At this point, I’m about a quarter of the way through with the back piece.  I’m loving the stitch pattern.  It’s a little bit intricate, so I do have to pay attention, but after a few repeats, I only have to check the pattern occasionally to remind myself of how a row begins or ends.  I love that it is sort of a fresh take on the traditional shell pattern, and that it makes the finished fabric look nice and lacey.

So far, this is shaping up to be one of my favorite crocheted garments.

Yay for Motivation!

I’m terrible about finishing projects, but after starting this blog yesterday, I figured I’d better get my butt in gear on wrapping up some of these loose ends.  (Literally, many of my Victorian collars simply need the loose threads woven in and blocking.)

So, when I got home from work this afternoon, I sat down and finished the final row of the Mignonnette collar from the Riego book, while watching Stargate (the movie).  And I didn’t stop there!  I actually went out to my sewing studio, woven in the loose threads, pinned everything into shape, and blocked it.  Woohoo!  Now, if I could only figure out how this shape of collar was worn.  I’ve seen vintage examples, but I’ve never seen one in period photographs.  The collar is only about a half circle, rather than a full or three-quarters, which I’ve seen plenty of pictures of.  I guess I’ll have to keep on searching and maybe do some experiments on my dressform once the collar is finished blocking.

Photos coming soon

Beginnings…sort of

I originally started my website to post dress diaries for my costuming hobby and book reviews for my reading addiction.  Of course, I pick up new hobbies like they are going out of style, and have recently returned to crochet and, shortly after, taught myself to knit.  It has been incredibly addictive.

So, I’ve decided that I need a blog dedicated to this hobby that is now taking up significant chunks of my time.  While I do enjoy posting  my projects on ravelry, I also want a space to just jot things down as I go, keeping a record of what I learn along the way.

Now, the fun part: what am I currently working on?

Victorian Collars

I’ve been working on several Riego patterns.  Eventually, my hope is to sell them on etsy, but I want to get a few more done so that I have a bit of stock to put up.  The one problem that I have been running into with the patterns is that I don’t think they were intended for us modern (uhum…larger) women.  The circumference of the first collar I made was only 13 inches before blocking.  Even after blocking, I’m afraid it won’t fit most modern women.  It’s possible to expand the pattern, though it takes a bit of math and a little guess work.  I’ve also had some luck with going up a hook size, though that doesn’t give me a whole lot more length to work with and will also increase the width of the collar, which are already a bit wider than most reenactors tend to wear.  At any rate, I obviously need to play around with this a bit more.

Another project I’m also in the middle of, which isn’t a collar, but it’s still Victorian, is a miser’s purse.  I’m using a Civil War era pattern, but I’ve found it necessary to modify it quite a bit.  The first problem I had with the pattern as written is that it does not give instructions for the beaded design within a striped section.  I guess the pattern maker assumed that everyone would know how to do a band of laurel in beads.  Not me.  I improvised with star bursts.  I ran into another problem when I got to the opening; now, it was easy enough to get the beads to the right side of my work when I was crocheting in the round, not so easy when I’m working back and forth for the opening.  After several attempts at trying to get the beads to stay on the correct side of the work, I gave up.  So, the opening will not have the beads around it as shown in the pattern.  Still, I’m liking the look of it, though I don’t think these are practical for selling, unless I can figure out a way to work much faster.  I suppose I could make some without beads; I’ll have to test that out to see.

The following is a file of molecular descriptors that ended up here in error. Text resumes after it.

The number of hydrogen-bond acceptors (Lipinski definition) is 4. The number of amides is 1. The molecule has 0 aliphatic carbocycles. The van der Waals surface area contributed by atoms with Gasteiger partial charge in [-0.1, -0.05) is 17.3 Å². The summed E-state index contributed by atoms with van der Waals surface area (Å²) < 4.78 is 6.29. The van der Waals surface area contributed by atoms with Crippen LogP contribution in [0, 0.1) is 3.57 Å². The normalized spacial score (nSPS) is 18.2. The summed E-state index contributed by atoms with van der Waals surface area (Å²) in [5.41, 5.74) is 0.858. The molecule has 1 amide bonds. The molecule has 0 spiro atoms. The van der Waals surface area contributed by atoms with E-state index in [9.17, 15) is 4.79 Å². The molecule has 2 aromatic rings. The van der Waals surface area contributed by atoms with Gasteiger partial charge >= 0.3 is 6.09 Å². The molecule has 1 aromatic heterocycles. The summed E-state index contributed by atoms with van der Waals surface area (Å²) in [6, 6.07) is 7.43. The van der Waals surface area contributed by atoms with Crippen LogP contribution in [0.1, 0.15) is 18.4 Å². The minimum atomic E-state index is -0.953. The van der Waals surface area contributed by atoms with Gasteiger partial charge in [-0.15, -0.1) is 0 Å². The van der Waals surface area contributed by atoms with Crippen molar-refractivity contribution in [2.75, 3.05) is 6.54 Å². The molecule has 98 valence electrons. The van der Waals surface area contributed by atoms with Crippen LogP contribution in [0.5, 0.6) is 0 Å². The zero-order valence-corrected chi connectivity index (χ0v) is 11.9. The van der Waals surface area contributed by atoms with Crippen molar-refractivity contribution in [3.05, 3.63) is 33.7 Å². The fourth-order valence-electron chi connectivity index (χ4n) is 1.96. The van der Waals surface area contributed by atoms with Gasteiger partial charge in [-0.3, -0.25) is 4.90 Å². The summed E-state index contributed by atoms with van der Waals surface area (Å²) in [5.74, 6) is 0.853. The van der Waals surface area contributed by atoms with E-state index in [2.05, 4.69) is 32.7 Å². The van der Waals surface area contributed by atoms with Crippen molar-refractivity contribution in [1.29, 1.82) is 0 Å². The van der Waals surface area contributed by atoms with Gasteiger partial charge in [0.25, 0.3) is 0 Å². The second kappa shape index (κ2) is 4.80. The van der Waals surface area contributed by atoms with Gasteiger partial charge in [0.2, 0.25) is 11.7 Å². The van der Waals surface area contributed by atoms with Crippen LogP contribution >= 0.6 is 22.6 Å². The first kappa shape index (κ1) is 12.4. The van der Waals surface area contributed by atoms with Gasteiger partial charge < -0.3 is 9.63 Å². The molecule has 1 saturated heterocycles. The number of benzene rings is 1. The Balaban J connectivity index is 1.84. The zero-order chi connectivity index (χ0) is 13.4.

I’m currently working on the Spanish Moss Coat from Interweave Crochet , Fall 2008.  I’ve got the back done and am working on the side front.  It is crocheted out of lace weight yarn, so it is taking forever, but it is a simple stitch pattern, so it’s been my TV watching project.


Well, my first few kniting projects have not been incredibly successful.  My stamina is partly to blame (i.e. I’m never going to finish the blanket I started as a way to practice cables).  The strug I made is cute, but let’s face it, I just don’t wear strugs all that often.  One sweater I made turned out WAY too big and had to be frogged.  Another sweater ended up with too wide of a neckline and can only be worn when it is cold enough for multiple layers…something that doesn’t happen too often where I live.

So, I’ve decided that my next project should be a pair of socks.  Fortunately, I had recently fallen in love with the perfect pair: the lace stockings found in Vogue Knitting, Spring/Summer 2009.  I got some inexpensive, though soft, yarn to start with, since I still really don’t trust my knitting skills, especially when I’m tackling a lace pattern.  I’ve made a few mistakes in the lace pattern so far, but nothing I couldn’t fix or fake.  Of course, I haven’t gotten to the gusset yet, so my confidence may be inappropriate this early in the game.  At any rate, I’m enjoying the challenge.

Other Ren Garb

A few other costumes I made for various Ren Faires.

Elizabethan Doublet

A Doublet for my brother.

Early Italian Gown

My early Italian Renaissance gown…more fantasy than history, but it was oh, so fun to wear!